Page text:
July 26, 1966
“The Impossible Dream (The Quest)” by Jack Jones
#1 on the Billboard Easy Listening Singles chart, July 23-29, 1966
Miguel Cervantes’ 17th Century novel Don Quixote — often considered the first true novel — is often described as one of the greatest works of literature ever written. Nevertheless, the attempts to adapt the tale of the “mad knight” and his romantic, fantasy-strewn journey are notoriously plagued with difficulties, with artists from Walt Disney to Orson Welles to Terry Gilliam falling prey to the Quixote curse.
Ironically — or perhaps appropriately, given the Don’s improbable quest — it was a production that seemed destined for obscurity that became the definitive 20th Century version of the Quixote legend.
When it opened in 1965, the musical Man of La Mancha faced competition from such now-established classics as Sweet Charity and Mame. Its source was a 1959 made-for-TV production I, Don Quixote, which writer Dale Wasserman had already unsuccessfully attempted to adapt into a non-musical play.
Composer Mitch Leigh was a jazz musician whose previous credits consisted mostly of commercial work and incidental music. Lyricist Joe Darion was a late substitute for famed poet W.H. Auden, whose lyrics were considered too dark and satirical for a mainstream production. Even the title Man of La Mancha was potentially too obscure for general audiences, who might know Don Quixote as little more the nutjob who tilted against windmills.
Against the odds, however — much like Quixote himself — Man of La Mancha became the hit of the season, eventually garnering five Tony Awards in 1966, including Best Musical.
Much of Man of La Mancha’s success can be credited to its breakout song, “The Impossible Dream,” Quixote’s statement of purpose for why he chooses to embark on his unlikely journey. In fact, “The Impossible Dream” is the only song most people know from the musical, and it’s repeated several times to ensure that the audience is humming its soaring melody long after they exit the theatre. Appropriately, a month after the Tonys, “The Impossible Dream” climbed to #1 on the easy listening charts in a version by young vocalist Jack Jones.
Jones’ version modified the lyrics somewhat — replacing references to loving “pure and chaste from afar” and marching “into hell for a heavenly cause” with more generic lines — and switched out the show’s distinctive brass- and guitar-dominated score with a more strings-heavy, typically pop orchestration.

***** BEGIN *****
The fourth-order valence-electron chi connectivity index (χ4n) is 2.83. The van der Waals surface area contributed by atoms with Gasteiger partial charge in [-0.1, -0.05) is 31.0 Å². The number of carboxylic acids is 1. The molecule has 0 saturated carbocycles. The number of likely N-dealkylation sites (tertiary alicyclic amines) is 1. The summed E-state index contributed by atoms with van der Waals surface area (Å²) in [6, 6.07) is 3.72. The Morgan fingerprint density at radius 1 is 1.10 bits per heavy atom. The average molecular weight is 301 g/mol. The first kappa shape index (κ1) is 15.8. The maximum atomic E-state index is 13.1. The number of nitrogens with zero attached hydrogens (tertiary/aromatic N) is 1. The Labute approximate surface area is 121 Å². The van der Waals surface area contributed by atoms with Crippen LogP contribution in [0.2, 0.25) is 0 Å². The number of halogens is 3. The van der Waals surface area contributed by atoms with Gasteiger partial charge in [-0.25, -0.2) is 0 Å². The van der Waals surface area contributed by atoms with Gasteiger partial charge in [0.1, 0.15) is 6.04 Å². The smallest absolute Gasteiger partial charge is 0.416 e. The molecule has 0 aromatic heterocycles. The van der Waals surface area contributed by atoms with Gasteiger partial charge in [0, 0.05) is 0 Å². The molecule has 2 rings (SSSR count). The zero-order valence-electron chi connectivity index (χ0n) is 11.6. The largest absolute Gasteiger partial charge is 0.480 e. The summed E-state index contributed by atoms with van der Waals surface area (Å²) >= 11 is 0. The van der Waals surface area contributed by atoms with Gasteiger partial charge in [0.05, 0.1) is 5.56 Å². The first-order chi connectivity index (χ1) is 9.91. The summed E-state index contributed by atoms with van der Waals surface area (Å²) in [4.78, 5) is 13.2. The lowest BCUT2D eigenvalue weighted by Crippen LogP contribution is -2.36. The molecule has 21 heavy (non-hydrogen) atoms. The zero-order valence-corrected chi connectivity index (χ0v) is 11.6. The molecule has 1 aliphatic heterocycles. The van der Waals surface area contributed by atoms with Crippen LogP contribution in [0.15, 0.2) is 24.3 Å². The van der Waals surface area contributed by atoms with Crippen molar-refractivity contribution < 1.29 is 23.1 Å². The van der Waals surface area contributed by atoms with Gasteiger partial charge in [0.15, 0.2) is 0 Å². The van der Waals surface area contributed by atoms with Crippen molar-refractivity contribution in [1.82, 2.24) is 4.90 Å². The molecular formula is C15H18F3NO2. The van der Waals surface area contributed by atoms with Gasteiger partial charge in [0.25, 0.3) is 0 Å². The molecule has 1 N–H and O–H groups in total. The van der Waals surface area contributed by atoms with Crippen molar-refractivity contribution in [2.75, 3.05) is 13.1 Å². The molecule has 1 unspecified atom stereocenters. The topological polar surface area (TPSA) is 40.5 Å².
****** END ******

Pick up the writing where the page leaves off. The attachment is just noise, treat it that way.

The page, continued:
Yet Jones also retains the song’s aptly off-kilter 9/8 time signature and inspirational spirit, where glory comes not from triumphing over the odds, but in facing the odds that are solidly against you and striving anyway. “This is my quest, to follow that star / No matter how hopeless, no matter how far” Jones/Quixote sings in the song’s most stirring section, nobly striding into inevitable failure. The song’s parenthetical subtitle, “The Quest,” further emphasizes the importance of the process over the result.
Jones was well-suited for as interpreter of “The Impossible Dream” — not only because his tasteful but impassioned reading keeps the song from veering into slick, motivational-poster kitsch, or because his father, actor and singer Allan Jones, became famous for classic film musicals like Show Boat (1936) and The Boys from Syracuse (1940). (Coincidentally, the elder Jones starred in a stage production of Man of La Mancha in the early ’70s.)
More personally, however, Jack Jones had a similar man-out-of-time quality as Don Quixote, who yearned for the days of chivalry and knights errant. Jones was only two years older than John Lennon, but he seemed to be of an earlier generation, one that dressed in tuxedos to sing ballads from Broadway shows.
While pop culture turned toward rock ‘n’ roll, Jones carried on performing the music he loved. Despite the fact that he’d never become the major celebrity he might have been a decade or two earlier, it was his quest, and he followed his star.
It Was 50 Years Ago Today examines a song, album, movie, or book that was #1 on the charts exactly half a century ago.